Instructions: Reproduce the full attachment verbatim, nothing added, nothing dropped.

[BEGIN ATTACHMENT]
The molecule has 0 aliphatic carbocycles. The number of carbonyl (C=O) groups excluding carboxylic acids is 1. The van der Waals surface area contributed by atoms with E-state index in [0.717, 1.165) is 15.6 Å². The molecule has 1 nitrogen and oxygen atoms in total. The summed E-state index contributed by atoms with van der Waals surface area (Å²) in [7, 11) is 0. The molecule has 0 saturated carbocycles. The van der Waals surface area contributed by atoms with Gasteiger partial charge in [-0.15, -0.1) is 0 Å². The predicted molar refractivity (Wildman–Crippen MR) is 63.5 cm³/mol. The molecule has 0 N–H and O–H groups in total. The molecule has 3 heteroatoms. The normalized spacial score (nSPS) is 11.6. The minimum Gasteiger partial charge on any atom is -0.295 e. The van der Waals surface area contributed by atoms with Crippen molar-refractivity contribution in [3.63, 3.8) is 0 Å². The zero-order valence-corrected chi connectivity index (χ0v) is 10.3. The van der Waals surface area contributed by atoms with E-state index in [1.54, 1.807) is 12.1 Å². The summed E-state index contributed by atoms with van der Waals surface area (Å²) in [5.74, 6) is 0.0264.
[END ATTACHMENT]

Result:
The molecule has 0 aliphatic carbocycles. The number of carbonyl (C=O) groups excluding carboxylic acids is 1. The van der Waals surface area contributed by atoms with E-state index in [0.717, 1.165) is 15.6 Å². The molecule has 1 nitrogen and oxygen atoms in total. The summed E-state index contributed by atoms with van der Waals surface area (Å²) in [7, 11) is 0. The molecule has 0 saturated carbocycles. The van der Waals surface area contributed by atoms with Gasteiger partial charge in [-0.15, -0.1) is 0 Å². The predicted molar refractivity (Wildman–Crippen MR) is 63.5 cm³/mol. The molecule has 0 N–H and O–H groups in total. The molecule has 3 heteroatoms. The normalized spacial score (nSPS) is 11.6. The minimum Gasteiger partial charge on any atom is -0.295 e. The van der Waals surface area contributed by atoms with Crippen molar-refractivity contribution in [3.63, 3.8) is 0 Å². The zero-order valence-corrected chi connectivity index (χ0v) is 10.3. The van der Waals surface area contributed by atoms with E-state index in [1.54, 1.807) is 12.1 Å². The summed E-state index contributed by atoms with van der Waals surface area (Å²) in [5.74, 6) is 0.0264.